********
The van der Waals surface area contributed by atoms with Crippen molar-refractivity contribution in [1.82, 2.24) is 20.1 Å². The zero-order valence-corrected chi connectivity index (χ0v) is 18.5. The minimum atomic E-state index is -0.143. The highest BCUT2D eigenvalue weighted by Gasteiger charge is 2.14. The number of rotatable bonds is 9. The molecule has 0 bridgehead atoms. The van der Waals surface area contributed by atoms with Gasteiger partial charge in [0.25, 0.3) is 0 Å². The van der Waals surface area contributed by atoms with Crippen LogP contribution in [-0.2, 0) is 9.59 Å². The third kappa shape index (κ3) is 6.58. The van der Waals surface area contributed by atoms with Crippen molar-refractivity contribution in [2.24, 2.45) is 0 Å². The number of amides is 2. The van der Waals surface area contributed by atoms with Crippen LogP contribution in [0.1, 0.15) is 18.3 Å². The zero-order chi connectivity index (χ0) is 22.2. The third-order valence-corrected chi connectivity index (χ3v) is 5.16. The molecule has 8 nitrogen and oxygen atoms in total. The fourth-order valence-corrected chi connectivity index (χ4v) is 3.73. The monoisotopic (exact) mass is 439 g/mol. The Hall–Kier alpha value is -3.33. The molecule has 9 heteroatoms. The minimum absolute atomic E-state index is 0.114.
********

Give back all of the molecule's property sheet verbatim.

The van der Waals surface area contributed by atoms with Crippen molar-refractivity contribution in [1.82, 2.24) is 20.1 Å². The zero-order valence-corrected chi connectivity index (χ0v) is 18.5. The minimum atomic E-state index is -0.143. The highest BCUT2D eigenvalue weighted by Gasteiger charge is 2.14. The number of rotatable bonds is 9. The molecule has 0 bridgehead atoms. The van der Waals surface area contributed by atoms with Gasteiger partial charge in [0.25, 0.3) is 0 Å². The van der Waals surface area contributed by atoms with Crippen LogP contribution in [-0.2, 0) is 9.59 Å². The third kappa shape index (κ3) is 6.58. The van der Waals surface area contributed by atoms with Crippen molar-refractivity contribution in [2.24, 2.45) is 0 Å². The number of amides is 2. The van der Waals surface area contributed by atoms with Crippen LogP contribution in [0.1, 0.15) is 18.3 Å². The zero-order chi connectivity index (χ0) is 22.2. The third-order valence-corrected chi connectivity index (χ3v) is 5.16. The molecule has 8 nitrogen and oxygen atoms in total. The fourth-order valence-corrected chi connectivity index (χ4v) is 3.73. The monoisotopic (exact) mass is 439 g/mol. The Hall–Kier alpha value is -3.33. The molecule has 9 heteroatoms. The minimum absolute atomic E-state index is 0.114.